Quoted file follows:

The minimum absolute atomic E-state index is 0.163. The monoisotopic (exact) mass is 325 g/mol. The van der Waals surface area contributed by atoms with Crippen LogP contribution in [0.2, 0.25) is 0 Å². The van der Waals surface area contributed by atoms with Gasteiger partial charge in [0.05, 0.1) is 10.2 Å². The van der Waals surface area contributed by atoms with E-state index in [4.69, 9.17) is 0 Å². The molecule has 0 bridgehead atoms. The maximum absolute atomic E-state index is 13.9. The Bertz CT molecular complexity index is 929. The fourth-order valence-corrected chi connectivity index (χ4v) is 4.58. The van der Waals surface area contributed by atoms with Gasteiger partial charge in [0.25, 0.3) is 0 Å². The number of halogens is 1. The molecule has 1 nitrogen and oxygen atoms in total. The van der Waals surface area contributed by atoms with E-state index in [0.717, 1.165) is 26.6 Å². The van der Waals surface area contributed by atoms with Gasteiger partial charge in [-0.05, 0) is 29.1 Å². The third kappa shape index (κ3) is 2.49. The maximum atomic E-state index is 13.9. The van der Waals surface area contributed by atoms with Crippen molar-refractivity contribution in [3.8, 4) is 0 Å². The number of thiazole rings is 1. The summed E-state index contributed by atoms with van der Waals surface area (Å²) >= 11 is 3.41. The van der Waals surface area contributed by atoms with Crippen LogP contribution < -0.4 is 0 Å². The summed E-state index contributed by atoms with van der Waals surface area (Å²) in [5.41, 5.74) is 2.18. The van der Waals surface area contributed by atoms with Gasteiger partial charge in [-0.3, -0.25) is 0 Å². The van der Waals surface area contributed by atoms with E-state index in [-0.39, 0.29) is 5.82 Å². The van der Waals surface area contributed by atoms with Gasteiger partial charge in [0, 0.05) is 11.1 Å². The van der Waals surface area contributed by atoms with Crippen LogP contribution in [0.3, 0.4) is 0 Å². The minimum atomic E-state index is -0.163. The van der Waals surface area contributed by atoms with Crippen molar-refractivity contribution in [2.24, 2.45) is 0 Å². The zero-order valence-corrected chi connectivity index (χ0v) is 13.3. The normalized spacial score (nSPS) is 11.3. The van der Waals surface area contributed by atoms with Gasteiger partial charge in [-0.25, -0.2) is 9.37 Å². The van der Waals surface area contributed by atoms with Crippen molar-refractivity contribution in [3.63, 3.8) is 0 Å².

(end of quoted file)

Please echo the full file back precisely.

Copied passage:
The minimum absolute atomic E-state index is 0.163. The monoisotopic (exact) mass is 325 g/mol. The van der Waals surface area contributed by atoms with Crippen LogP contribution in [0.2, 0.25) is 0 Å². The van der Waals surface area contributed by atoms with Gasteiger partial charge in [0.05, 0.1) is 10.2 Å². The van der Waals surface area contributed by atoms with E-state index in [4.69, 9.17) is 0 Å². The molecule has 0 bridgehead atoms. The maximum absolute atomic E-state index is 13.9. The Bertz CT molecular complexity index is 929. The fourth-order valence-corrected chi connectivity index (χ4v) is 4.58. The van der Waals surface area contributed by atoms with Gasteiger partial charge in [0.25, 0.3) is 0 Å². The number of halogens is 1. The molecule has 1 nitrogen and oxygen atoms in total. The van der Waals surface area contributed by atoms with E-state index in [0.717, 1.165) is 26.6 Å². The van der Waals surface area contributed by atoms with Gasteiger partial charge in [-0.05, 0) is 29.1 Å². The third kappa shape index (κ3) is 2.49. The maximum atomic E-state index is 13.9. The van der Waals surface area contributed by atoms with Crippen molar-refractivity contribution in [3.8, 4) is 0 Å². The number of thiazole rings is 1. The summed E-state index contributed by atoms with van der Waals surface area (Å²) >= 11 is 3.41. The van der Waals surface area contributed by atoms with Crippen LogP contribution < -0.4 is 0 Å². The summed E-state index contributed by atoms with van der Waals surface area (Å²) in [5.41, 5.74) is 2.18. The van der Waals surface area contributed by atoms with Gasteiger partial charge in [-0.3, -0.25) is 0 Å². The van der Waals surface area contributed by atoms with E-state index in [-0.39, 0.29) is 5.82 Å². The van der Waals surface area contributed by atoms with Gasteiger partial charge in [0, 0.05) is 11.1 Å². The van der Waals surface area contributed by atoms with Crippen LogP contribution in [0.3, 0.4) is 0 Å². The minimum atomic E-state index is -0.163. The van der Waals surface area contributed by atoms with Crippen molar-refractivity contribution in [2.24, 2.45) is 0 Å². The zero-order valence-corrected chi connectivity index (χ0v) is 13.3. The normalized spacial score (nSPS) is 11.3. The van der Waals surface area contributed by atoms with Gasteiger partial charge in [-0.25, -0.2) is 9.37 Å². The van der Waals surface area contributed by atoms with Crippen molar-refractivity contribution in [3.63, 3.8) is 0 Å².